You Speak (at Least) 7,000 Words a Day. Here's How to Make Them Count.

August 17, 2017

Here are five tips for communicating with confidence.

Research shows the average person speaks at least 7,000 words a day, with many speaking much more than that.

Think about what that means to you. Those 7,000 words (at least) you speak each day are your imprint on the world. They dictate how people perceive you – and largely define you.

LinkedIn Learning Instructor Jeff Ansell, in his course on Communicating Confidently, asks you to reflect on yesterday and ask yourself these three questions:

  • How many of those words that you spoke yesterday showed you to be a confident communicator?
  • How many of those words that you spoke yesterday made a difference to those around you, a positive difference?
  • How many of those words served little or no purpose at all?

My answers, in order: very few, not too many, too many. Immediately, it caused me to reflect and yearn to make the 7,000+ words I speak each day mean more.

To make that happen, you should probably watch the entirety of Ansell’s course, which is empowering. But, some quick tips Ansell offered for making your words more impactful are:

1. Emphasize one word in each sentence.

When we are truly passionate about what we are talking about, we emphasize at least one word in every sentence. Example – “You wouldn’t BELIEVE what that person just said!”. Or, “Sales are 35 percent LOWER than expected!”.

When we aren’t passionate about what we are saying, we instead speak in monotone. And people tune out when you speak in monotone. Ansell said it generally doesn’t matter what word you emphasize in each sentence – just use use emphasis when you speak.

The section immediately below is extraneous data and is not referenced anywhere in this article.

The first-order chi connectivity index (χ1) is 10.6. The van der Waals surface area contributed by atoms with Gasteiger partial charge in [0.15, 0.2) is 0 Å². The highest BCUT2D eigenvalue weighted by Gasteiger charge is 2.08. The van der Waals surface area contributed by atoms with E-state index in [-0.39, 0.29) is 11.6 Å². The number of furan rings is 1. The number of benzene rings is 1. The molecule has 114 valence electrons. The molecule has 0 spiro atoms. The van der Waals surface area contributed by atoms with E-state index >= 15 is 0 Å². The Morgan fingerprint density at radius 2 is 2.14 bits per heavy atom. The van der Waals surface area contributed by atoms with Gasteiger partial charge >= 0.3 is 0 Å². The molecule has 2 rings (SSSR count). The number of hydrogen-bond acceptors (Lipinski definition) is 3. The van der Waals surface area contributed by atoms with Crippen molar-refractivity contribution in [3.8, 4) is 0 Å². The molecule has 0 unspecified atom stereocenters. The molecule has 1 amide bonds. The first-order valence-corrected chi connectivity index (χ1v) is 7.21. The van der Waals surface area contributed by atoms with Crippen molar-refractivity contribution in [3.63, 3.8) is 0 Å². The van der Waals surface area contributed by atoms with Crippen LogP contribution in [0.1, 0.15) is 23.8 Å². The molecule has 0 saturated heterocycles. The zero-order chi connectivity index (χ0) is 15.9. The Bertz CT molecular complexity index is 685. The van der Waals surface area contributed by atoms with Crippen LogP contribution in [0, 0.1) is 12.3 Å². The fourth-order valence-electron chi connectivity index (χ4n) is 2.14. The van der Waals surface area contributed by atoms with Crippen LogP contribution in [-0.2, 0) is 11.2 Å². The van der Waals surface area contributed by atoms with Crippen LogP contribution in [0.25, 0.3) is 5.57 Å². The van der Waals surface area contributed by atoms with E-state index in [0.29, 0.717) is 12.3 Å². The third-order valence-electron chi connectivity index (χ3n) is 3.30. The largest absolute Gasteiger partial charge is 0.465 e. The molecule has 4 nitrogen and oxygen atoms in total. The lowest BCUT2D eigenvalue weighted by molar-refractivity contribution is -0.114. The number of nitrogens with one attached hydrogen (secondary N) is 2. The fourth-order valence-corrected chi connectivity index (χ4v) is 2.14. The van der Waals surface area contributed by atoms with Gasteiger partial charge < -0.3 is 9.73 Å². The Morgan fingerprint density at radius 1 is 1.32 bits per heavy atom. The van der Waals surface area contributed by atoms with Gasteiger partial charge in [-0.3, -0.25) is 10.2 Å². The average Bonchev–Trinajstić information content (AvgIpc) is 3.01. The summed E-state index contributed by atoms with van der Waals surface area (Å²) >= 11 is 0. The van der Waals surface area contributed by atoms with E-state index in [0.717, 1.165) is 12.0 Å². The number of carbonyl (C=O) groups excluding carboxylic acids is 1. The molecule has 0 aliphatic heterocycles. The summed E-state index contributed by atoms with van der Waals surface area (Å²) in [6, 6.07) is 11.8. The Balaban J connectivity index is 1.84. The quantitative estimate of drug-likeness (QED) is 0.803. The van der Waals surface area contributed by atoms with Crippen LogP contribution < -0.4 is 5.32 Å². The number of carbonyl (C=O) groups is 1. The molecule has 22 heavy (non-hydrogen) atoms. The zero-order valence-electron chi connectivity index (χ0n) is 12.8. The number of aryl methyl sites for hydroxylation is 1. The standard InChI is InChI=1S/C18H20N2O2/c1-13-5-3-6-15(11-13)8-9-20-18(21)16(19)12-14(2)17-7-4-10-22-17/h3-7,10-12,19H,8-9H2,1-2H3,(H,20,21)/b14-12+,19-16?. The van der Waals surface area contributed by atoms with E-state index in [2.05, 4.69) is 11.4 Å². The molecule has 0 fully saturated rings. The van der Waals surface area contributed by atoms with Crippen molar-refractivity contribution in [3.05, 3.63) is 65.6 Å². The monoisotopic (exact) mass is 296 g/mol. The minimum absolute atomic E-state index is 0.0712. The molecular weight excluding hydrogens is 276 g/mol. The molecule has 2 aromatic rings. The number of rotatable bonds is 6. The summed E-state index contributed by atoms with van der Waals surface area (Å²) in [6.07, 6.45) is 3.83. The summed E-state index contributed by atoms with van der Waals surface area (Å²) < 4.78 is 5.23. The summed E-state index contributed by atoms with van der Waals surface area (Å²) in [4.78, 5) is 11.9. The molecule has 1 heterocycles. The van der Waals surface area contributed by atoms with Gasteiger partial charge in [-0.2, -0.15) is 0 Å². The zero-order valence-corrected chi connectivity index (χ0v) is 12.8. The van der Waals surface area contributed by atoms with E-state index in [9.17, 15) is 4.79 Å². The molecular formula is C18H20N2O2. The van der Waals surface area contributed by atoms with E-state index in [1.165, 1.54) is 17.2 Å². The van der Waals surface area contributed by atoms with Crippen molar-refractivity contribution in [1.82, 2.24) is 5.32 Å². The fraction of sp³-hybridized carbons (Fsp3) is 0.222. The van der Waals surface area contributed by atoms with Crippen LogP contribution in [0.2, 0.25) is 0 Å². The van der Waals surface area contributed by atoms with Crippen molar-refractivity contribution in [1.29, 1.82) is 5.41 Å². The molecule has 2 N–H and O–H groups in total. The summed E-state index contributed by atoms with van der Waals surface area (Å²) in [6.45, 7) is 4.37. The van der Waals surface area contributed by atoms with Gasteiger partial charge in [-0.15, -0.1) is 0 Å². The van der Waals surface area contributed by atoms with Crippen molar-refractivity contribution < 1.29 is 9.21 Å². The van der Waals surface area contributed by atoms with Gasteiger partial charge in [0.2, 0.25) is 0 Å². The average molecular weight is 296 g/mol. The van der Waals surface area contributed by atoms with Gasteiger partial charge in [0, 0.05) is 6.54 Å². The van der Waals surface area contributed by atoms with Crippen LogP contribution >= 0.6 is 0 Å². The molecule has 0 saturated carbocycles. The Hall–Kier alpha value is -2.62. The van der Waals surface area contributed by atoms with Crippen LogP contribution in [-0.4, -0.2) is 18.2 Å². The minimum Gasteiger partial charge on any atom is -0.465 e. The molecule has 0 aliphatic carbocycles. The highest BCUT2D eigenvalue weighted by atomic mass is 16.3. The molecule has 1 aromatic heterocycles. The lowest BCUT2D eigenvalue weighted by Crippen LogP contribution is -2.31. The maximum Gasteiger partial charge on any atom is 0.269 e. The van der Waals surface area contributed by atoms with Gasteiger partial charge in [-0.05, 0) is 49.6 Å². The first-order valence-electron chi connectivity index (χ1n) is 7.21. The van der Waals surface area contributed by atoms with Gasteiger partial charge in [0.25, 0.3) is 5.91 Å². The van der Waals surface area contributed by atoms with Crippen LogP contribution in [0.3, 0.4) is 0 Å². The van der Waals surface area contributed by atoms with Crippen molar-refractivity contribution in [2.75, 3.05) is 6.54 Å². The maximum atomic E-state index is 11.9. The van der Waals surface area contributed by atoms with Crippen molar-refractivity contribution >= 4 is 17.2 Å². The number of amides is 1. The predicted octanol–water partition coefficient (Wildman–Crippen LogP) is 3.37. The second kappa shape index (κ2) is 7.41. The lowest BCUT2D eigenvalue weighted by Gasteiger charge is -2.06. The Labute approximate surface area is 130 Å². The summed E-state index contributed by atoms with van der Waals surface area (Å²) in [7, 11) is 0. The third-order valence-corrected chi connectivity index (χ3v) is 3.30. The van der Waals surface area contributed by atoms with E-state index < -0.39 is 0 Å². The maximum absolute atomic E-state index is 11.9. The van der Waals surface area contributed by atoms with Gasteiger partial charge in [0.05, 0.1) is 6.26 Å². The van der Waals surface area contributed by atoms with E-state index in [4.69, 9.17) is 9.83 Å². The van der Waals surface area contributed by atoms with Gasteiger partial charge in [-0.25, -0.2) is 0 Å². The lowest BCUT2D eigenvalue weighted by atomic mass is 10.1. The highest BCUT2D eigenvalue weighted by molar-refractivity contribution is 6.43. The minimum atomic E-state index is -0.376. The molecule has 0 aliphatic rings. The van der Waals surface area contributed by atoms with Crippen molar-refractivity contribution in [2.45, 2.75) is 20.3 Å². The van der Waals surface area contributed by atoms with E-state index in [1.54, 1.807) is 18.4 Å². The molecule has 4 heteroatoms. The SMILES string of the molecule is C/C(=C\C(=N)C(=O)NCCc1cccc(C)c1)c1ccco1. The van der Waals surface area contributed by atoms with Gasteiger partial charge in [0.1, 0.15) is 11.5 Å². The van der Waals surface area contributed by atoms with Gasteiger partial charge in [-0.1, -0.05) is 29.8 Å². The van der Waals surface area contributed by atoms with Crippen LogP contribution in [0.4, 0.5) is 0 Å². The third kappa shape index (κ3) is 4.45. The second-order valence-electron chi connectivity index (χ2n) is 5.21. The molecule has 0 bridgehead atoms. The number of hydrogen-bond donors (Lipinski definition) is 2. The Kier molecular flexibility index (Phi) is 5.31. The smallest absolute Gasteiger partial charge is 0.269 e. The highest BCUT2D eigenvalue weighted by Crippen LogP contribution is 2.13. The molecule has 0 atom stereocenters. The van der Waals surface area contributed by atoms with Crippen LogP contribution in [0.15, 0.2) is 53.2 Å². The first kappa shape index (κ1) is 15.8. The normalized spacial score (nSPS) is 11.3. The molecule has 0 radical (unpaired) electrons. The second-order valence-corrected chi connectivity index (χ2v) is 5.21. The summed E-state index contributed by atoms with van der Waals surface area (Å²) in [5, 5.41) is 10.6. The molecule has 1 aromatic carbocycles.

2. Enunciate every word when you speak.

You should only say words you want others to hear; otherwise what’s the point of saying them? Hence, you need to make sure people hear each word, so enunciation is key. This generally means talking slower.

To help you enunciate, Ansell suggested this exercise: place a pen or pencil in your mouth, between your teeth, and gently clamp down. Then, read something for 60 seconds aloud. Take the pen out of your mouth and continue reading aloud – you’ll enunciate much better.

You should do this exercise each day, or before you deliver a presentation, Ansell said.

3. Pause occasionally.

Ironically, one way to sound more confident is to say nothing at all, Ansell said. Pausing after making a point, for example, helps it set into your audience.

Also, pausing occasionally causes you to talk slower. When we talk slower, we choose our words more carefully and each one has more impact.

4. Avoid “uptalk” and clarifying statements.

Ever talked to someone who turns every sentence into a question because they end each one on an up inflection? Even concrete facts, like stating “My name is…”, sound like a question.

This is terrible. It makes you sound like you are seeking validation on everything you say (which, subconsciously, you might very well be doing) and people take you less seriously.

Same goes for clarifying statements like “I believe” or “sort of” or “kinda.” In all of these examples, you are weakening your own argument.

Say something because you fully believe it, not that you “sort of” believe it or “kinda” believe it. And others know that’s why you believe it – you are saying it, you don’t need to add in “I believe” or “in my opinion.”

5. Stand when you talk.

If possible, stand when you talk. People who stand when they talk tend to speak with more passion and energy.

If you are on a sales call or presenting, stand. You’ll be more engaging. To ensure your talking doesn’t get too fast, remember rule three and pause occasionally.

The takeaway

We wrote a popular post a few months ago that said the key to success in business comes down to doing fewer things, better. The same rule applies to speaking.

The best speakers use fewer words than the worst speakers. But those words carry much more weight, as the person delivers them clearly and with energy.

So, want to make your 7,000+ words go further? Start with reducing that number and focus on quantity, not quality. 

Want to learn more? Watch Jeff Ansell's full course, Communicating Confidently.

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